Microsoft will end support for Windows NT at the end of this year, but for the FSS, a government agency supplying forensic services to the police, the main motivation for moving to the new operating environment was its support for Office 2003. This allows users to easily include digital media in Word and Excel documents.
"The FSS has evolved from the days of test tubes and deals witha phenomenal amount of digital data and DNA samples, all of which need to be processed and analysed quickly," said Simon Bramble, head of ITC at the FSS.
"According to a review by the National Audit Office, IT is central to providing a quality service, and our ageing IT system needed to be upgraded to enable us to meet data demands made by the police."
Mainstream support for NT will end this year before the FSS Windows 2003 roll-out is finished, but Mark Lowther, project manager at the FSS, said the risk to the business was very low.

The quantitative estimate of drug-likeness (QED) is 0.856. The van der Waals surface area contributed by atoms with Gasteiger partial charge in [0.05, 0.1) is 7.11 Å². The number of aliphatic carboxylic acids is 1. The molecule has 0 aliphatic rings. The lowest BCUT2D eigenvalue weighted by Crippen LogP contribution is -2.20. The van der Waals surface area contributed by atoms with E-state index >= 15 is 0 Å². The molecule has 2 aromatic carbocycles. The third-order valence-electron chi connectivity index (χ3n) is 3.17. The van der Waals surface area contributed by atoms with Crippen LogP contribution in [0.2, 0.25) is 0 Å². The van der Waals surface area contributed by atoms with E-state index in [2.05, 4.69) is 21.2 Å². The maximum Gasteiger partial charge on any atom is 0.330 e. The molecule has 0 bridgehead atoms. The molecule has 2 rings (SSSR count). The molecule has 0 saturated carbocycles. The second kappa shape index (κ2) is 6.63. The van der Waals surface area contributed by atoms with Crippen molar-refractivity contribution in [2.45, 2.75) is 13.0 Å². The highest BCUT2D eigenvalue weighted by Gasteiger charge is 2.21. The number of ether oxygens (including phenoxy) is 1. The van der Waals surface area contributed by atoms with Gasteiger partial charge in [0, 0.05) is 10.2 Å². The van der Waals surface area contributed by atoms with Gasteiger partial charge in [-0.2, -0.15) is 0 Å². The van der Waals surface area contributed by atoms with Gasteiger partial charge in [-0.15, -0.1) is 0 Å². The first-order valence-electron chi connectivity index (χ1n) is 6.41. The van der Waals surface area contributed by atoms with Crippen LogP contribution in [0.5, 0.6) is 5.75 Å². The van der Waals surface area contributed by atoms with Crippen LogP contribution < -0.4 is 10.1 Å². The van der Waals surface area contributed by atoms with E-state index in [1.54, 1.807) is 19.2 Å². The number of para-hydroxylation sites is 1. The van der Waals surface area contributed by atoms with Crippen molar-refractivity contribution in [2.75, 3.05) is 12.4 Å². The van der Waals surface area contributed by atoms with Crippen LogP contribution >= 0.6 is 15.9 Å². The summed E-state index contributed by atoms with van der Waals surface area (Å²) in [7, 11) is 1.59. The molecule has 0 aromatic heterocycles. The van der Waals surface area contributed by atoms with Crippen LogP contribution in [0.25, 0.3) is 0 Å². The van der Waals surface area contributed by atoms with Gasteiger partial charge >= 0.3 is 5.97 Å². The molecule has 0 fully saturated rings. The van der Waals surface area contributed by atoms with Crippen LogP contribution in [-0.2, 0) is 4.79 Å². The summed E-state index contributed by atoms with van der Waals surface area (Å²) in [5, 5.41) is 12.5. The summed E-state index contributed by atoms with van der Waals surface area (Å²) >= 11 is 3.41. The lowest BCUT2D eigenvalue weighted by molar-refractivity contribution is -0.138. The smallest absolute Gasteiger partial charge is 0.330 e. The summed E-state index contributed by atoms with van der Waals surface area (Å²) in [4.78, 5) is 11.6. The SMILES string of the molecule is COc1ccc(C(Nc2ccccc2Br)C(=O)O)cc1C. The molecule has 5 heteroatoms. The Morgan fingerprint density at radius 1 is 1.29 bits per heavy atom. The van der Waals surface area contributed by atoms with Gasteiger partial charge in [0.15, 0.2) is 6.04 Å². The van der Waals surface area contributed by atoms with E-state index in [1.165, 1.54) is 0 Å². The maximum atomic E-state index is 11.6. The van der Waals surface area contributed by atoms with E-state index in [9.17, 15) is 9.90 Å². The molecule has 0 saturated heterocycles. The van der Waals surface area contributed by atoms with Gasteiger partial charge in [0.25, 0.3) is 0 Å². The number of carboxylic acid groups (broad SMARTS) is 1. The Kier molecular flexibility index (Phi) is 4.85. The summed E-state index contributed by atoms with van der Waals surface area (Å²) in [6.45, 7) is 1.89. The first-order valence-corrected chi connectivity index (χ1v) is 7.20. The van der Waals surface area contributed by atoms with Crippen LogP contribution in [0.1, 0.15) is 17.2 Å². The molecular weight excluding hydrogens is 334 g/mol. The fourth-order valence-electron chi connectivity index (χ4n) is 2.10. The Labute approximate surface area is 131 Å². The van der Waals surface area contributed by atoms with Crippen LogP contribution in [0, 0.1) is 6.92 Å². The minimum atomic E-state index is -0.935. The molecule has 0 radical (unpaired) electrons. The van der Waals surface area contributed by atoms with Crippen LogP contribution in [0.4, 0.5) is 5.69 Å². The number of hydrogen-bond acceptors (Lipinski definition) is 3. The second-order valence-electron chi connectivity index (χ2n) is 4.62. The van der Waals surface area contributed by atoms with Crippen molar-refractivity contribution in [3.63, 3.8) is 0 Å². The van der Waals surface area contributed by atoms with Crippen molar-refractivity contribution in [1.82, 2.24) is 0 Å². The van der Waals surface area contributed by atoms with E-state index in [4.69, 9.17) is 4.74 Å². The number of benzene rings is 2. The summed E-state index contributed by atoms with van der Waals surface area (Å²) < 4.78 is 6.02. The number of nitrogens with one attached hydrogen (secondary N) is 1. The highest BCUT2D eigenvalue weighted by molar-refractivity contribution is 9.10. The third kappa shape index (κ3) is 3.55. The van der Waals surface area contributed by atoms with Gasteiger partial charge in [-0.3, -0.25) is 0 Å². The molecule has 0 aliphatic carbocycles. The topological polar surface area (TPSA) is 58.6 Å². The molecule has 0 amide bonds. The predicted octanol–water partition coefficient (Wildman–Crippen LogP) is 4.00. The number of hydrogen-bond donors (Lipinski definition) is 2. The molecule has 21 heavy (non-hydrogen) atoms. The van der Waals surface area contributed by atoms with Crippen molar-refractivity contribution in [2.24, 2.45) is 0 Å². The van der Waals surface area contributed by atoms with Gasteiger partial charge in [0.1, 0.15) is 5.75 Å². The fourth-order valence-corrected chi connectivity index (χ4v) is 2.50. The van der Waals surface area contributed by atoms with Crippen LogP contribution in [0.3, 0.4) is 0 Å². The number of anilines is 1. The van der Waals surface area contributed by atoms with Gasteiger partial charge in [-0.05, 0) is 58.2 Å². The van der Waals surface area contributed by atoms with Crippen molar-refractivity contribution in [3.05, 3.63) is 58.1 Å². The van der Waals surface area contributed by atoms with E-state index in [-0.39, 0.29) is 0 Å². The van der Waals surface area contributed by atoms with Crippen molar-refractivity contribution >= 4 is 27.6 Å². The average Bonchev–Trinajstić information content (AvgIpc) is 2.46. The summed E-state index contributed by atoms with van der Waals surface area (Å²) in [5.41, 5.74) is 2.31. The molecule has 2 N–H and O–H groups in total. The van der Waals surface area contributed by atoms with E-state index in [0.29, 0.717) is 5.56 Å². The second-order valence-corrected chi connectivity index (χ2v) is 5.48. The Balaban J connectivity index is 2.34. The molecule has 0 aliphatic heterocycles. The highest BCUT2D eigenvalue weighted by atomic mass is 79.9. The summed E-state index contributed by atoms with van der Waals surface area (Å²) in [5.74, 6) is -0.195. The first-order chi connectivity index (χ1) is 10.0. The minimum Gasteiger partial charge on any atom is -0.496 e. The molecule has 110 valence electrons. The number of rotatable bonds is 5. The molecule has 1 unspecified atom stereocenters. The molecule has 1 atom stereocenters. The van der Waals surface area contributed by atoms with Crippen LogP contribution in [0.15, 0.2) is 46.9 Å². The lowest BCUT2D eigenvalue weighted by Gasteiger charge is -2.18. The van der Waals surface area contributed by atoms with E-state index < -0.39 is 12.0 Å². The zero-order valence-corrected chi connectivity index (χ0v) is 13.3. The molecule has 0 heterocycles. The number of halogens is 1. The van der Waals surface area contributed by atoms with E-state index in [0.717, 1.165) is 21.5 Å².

He said the FSS had been using a standard build of NT for six years and it was very stable. Also, users did not have internet access at their desktop, mitigating the risk of virus attacks.
"We have not moved before now, partly because criminal justice likes stable systems and we wanted to see real benefits before we upgraded. We waited for Windows Server 2003 because we wanted its stability over Windows 2000. NT lasted for six years and we hope this will also last that long or make the transfer less painful.
"We also preferred to wait for Windows Server 2003 because it comes in a hardened security state, which you unlock, compared to Windows 2000, which you lock up as you implement it."
Windows 2003 also offered the FSS, a Home Office agency, standard support for universal serial bus peripherals, such as digital cameras.
The FSS will use Office 2003 to publish documents in HTML and will use Sanctuary Device Control from SecureWave Software to manage what programs users can connect to their desktops. The implementation is expected to be finished before the end of the year and the client roll-out should be complete by March 2005.
The roll-out includes a change management programme with mobile support staff and deployment managers for each of the 11 sites. The FSS chose HP partly because of its experience of criminal justice with Wiltshire Police, Lowther said.